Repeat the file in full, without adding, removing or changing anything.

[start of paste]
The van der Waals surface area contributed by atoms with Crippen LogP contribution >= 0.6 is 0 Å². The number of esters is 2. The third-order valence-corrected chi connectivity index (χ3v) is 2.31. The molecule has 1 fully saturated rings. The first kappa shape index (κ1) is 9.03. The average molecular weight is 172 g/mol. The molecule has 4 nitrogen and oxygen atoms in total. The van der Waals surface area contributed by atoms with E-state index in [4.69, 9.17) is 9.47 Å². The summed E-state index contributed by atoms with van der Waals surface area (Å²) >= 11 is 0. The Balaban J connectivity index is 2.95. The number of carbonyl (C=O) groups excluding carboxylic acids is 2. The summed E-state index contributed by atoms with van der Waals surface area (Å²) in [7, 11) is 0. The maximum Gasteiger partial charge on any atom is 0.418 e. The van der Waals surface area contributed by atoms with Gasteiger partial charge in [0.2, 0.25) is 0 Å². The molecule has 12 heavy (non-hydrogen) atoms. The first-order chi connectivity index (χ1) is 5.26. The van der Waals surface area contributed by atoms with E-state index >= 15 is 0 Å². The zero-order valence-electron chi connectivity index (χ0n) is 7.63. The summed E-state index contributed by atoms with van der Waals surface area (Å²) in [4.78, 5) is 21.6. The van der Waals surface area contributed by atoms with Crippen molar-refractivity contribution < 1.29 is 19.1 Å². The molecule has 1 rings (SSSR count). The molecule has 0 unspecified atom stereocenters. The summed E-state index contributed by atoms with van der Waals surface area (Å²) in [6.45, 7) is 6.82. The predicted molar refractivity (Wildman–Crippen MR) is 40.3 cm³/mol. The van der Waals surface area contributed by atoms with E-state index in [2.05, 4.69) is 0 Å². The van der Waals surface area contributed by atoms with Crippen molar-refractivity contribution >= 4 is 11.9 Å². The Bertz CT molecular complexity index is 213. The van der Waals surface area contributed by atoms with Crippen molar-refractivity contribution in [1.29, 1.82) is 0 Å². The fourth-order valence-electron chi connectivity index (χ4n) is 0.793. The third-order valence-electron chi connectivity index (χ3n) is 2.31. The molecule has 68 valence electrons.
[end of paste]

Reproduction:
The van der Waals surface area contributed by atoms with Crippen LogP contribution >= 0.6 is 0 Å². The number of esters is 2. The third-order valence-corrected chi connectivity index (χ3v) is 2.31. The molecule has 1 fully saturated rings. The first kappa shape index (κ1) is 9.03. The average molecular weight is 172 g/mol. The molecule has 4 nitrogen and oxygen atoms in total. The van der Waals surface area contributed by atoms with E-state index in [4.69, 9.17) is 9.47 Å². The summed E-state index contributed by atoms with van der Waals surface area (Å²) >= 11 is 0. The Balaban J connectivity index is 2.95. The number of carbonyl (C=O) groups excluding carboxylic acids is 2. The summed E-state index contributed by atoms with van der Waals surface area (Å²) in [7, 11) is 0. The maximum Gasteiger partial charge on any atom is 0.418 e. The van der Waals surface area contributed by atoms with Gasteiger partial charge in [0.2, 0.25) is 0 Å². The molecule has 12 heavy (non-hydrogen) atoms. The first-order chi connectivity index (χ1) is 5.26. The van der Waals surface area contributed by atoms with E-state index >= 15 is 0 Å². The zero-order valence-electron chi connectivity index (χ0n) is 7.63. The summed E-state index contributed by atoms with van der Waals surface area (Å²) in [4.78, 5) is 21.6. The van der Waals surface area contributed by atoms with Crippen molar-refractivity contribution < 1.29 is 19.1 Å². The molecule has 1 rings (SSSR count). The molecule has 0 unspecified atom stereocenters. The summed E-state index contributed by atoms with van der Waals surface area (Å²) in [6.45, 7) is 6.82. The predicted molar refractivity (Wildman–Crippen MR) is 40.3 cm³/mol. The van der Waals surface area contributed by atoms with E-state index in [2.05, 4.69) is 0 Å². The van der Waals surface area contributed by atoms with Crippen molar-refractivity contribution >= 4 is 11.9 Å². The Bertz CT molecular complexity index is 213. The van der Waals surface area contributed by atoms with Crippen molar-refractivity contribution in [1.29, 1.82) is 0 Å². The fourth-order valence-electron chi connectivity index (χ4n) is 0.793. The third-order valence-electron chi connectivity index (χ3n) is 2.31. The molecule has 68 valence electrons.